The transport

Liquidation of the Białystok Ghetto

On 17 August, the first day of the deportations, about 2,000 children were gathered near the train station waiting to be deported. The Germans separated them from their parents[6][18] and housed them, along with 400 children from two Jewish orphanages in Białystok, during the chaotic liquidation of the ghetto.[3] Rumors circulated that the children would be exchanged for German prisoners of war and sent to safety in Switzerland.[6] Some parents gave up their children voluntarily, hoping to save their lives. Other families were separated by force; survivors testified that Ukrainian auxiliaries murdered some children who tried to run back to their parents.[19] Held in a former gymnasium, the children were treated well on the orders of Fritz Gustav, head of the Białystok Gestapo, who stated "These children are mine!" However, German troops accidentally shelled the building on 18 August, killing a few dozen children.[18][20] On 20 August, some 1,200[a] children between four and fourteen and a few dozen[c] adult chaperones were marched separately to the Umschlagplatz, where they were given only a small amount of dried bread and no water, despite the heat.[21]

Probably on 21 August,[d] the children and caregivers boarded a special train that arrived at Theresienstadt Ghetto three days later.[6][23][22] It is unclear whether the train was composed of freight cars, as was typically the case during the Holocaust, or passenger cars.[24] The conditions on the train were relatively good and after a while the children began to forget the horrors of the Białystok Ghetto, although some of the older children asked the chaperones if they should jump from the trains.[15] According to Helena Wolkenberg, a surviving chaperone, she told the children that they should only jump if the train went northwards, but it went west.[24] It is not known whether the route taken was Białystok–Auschwitz–Theresienstadt–Auschwitz or Białystok–Theresienstadt–Auschwitz. If the former, it is possible that the youngest children were taken off the train and gassed at Auschwitz.[25][e] According to Israeli historian Bronka Klibanski, the train halted at Auschwitz before its arrival at Theresienstadt, where 20 children and 3 female caregivers who held valid Palestinian visas were removed from the train and murdered in the gas chambers.[26] On 24 August 1943, the transport arrived at Theresienstadt[26][27] and the chaperones were separated from the children, except for one young woman who was disguised as a child, and put on a different train. The chaperones continued to Auschwitz, where about twenty[f] were selected for forced labor and the rest gassed.[15][24]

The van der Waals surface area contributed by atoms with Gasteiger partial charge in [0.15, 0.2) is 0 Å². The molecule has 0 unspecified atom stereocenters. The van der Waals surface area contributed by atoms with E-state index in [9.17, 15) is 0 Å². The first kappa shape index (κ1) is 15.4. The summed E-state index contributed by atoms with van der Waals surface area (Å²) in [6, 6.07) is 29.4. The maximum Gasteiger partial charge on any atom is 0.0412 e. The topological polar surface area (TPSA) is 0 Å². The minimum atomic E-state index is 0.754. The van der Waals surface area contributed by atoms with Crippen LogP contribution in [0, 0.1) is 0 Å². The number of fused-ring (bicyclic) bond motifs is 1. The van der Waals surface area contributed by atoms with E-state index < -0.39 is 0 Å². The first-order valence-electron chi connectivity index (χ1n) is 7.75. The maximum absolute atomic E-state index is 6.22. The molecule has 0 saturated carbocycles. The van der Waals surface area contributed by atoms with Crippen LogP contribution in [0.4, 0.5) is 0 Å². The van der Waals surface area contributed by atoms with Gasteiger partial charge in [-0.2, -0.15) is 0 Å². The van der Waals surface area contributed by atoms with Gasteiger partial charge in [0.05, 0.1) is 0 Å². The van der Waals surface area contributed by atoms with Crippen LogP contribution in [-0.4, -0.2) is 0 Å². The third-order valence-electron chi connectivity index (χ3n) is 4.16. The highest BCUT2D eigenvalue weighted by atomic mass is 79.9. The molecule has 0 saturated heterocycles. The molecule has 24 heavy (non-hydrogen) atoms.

Theresienstadt Ghetto

March of the Białystok children by Pavel Fantel

At Theresienstadt, the children were kept inside the trains for some time. Some prisoners of the camp were ordered to bring the children food but were forbidden to speak to them.[28] Despite the fact that Theresienstadt was a concentration camp where more than 30,000 people died,[9][29] the residents were shocked by the poor condition of the children, starving and dressed in ragged clothes; many were shoeless. Because the Germans wanted to prevent the Theresienstadt prisoners from learning about Treblinka and other extermination camps, they forbade the Theresienstadt prisoners from going outside or even looking out of windows while the children were marched to the disinfection building by a large group of SS men. The precautions taken mystified Theresienstadt prisoners, since no other transport had been segregated nor been composed exclusively of children.[15][30][31] Theresienstadt prisoners drew at least five images depicting the children marching through the streets.[32]